Cancer cells divide more quickly than healthy cells, and chemotherapy drugs effectively target these cells. Also read Side effects of chemotherapy on the body
Unfortunately, fast-growing healthy cells can also be damaged. There are many various chemotherapy drugs by the potential for many various side effects. These effects range from person to person & from treatment to treatment.
Factors that play a role in side effects include other ongoing treatments, previous health problems, age, and lifestyle.
Some patients have few side effects while others feel quite sick. Although most side effects emerge shortly after the end of treatment, some may continue well after the end of chemotherapy and some may never go away.
Chemotherapy drugs are more likely to affect digestive tract cells, hair follicles, bone marrow, the mouth and the reproductive system. However, cells from any part of the body can be damaged.
Table of Contents
1. Nervous and muscular system
The central nervous system controls emotions, mentalities and coordination. Chemotherapy drugs can cause memory problems, or make it difficult to focus or think clearly.
This symptom is sometimes called “chemical fog” or “chemotherapy brain”. This mild cognitive impairment may disappear following treatment or may last for years. Severe cases can increase anxiety and stress.
Some chemo drugs can cause pain, weakness, numbness, or tingle in the hands and feet (peripheral neuropathy). Muscles may feel tired, achy, or shaky. Reflexes and small motor skills may be slowed. It’s not unusual to experience problems with balance and coordination.
2. Skin, Hair, & Nails (Integumentary System)
Many chemotherapy drugs affect the hair follicles and can cause hair loss (alopecia) within a few weeks of the first treatment. Hair loss can occur on the head, eyebrows, eyelashes and body.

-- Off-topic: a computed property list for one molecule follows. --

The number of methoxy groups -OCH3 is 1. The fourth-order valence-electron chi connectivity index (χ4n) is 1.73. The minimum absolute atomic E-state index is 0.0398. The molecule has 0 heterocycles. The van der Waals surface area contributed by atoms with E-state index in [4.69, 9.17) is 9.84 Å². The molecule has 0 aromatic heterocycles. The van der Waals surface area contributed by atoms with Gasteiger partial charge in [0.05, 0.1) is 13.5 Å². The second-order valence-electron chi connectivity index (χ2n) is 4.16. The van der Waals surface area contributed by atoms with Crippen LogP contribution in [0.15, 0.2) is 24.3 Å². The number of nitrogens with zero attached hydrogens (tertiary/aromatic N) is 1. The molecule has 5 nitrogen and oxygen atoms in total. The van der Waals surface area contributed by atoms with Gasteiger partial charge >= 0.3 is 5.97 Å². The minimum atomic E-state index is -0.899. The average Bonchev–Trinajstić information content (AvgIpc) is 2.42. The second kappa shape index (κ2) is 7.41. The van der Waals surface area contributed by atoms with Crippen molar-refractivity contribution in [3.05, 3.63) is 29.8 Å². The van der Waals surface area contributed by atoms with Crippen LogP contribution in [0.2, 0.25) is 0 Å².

As disturbing as possible, hair loss is temporary. New hair growth usually begins several weeks after the final treatment.
Some patients have minor skin irritations such as dryness, itching, and rash. You can develop a sensitivity to the sun, which makes it easier to burn. Your doctor may recommend topical ointments to soothe irritated skin.
The nails and nails of the feet can become brown or yellow and become wrinkled or fragile. The growth of nails can slow down, and nails can crack or break easily. In severe cases, they can actually separate from the nail bed. It is important to take care of your nails to avoid infection.
3. Kidneys & Bladder (Excretory System)
The kidneys work to excrete the powerful chemotherapy drugs as they move through your body. In the process, some kidney and bladder cells may become irritated or damaged.
Symptoms of kidney damage include decreased urination, swelling of the hands and feet (edema) and headaches. Symptoms of bladder irritation include burning sensation in urine and increased urinary frequency.
You will be asked to drink plenty of fluids to flush your system’s medications and maintain your system properly. Note: Some medications cause red or orange urine for a few days. This is not a concern.
4. Skeletal System
Most people – and especially women – lose bone mass as they get older. Some chemotherapy drugs can cause a drop in calcium levels and contribute to bone loss. This can lead to cancer-related osteoporosis, especially in postmenopausal women and those whose menopause has been suddenly caused due to chemotherapy.
According to the National Institutes of Health (NIH), women who have been treated for breast cancer have an increased risk of osteoporosis and bone fracture. This is due to the combination of drugs and lower estrogen levels.
Osteoporosis increases the risk of bone fractures and breakage. The most common areas of the body to undergo breaks are the spine and pelvis, hips and wrists.
5. Psychological & Emotional Toll
Living with cancer and treating chemotherapy may require an emotional toll. You may be afraid, stressed or anxious about your appearance and your health.
Some people may suffer from depression. Juggling professional, financial & family responsibilities as undergoing cancer treatment can become overwhelming.
Many cancer patients are turning to complementary therapies such as massage and meditation for relaxation and relief. If you have trouble coping with it, tell your doctor.
They may suggest a local cancer support group where you can talk with other people who are undergoing cancer treatment. If feelings of depression persist, professional counseling may be required.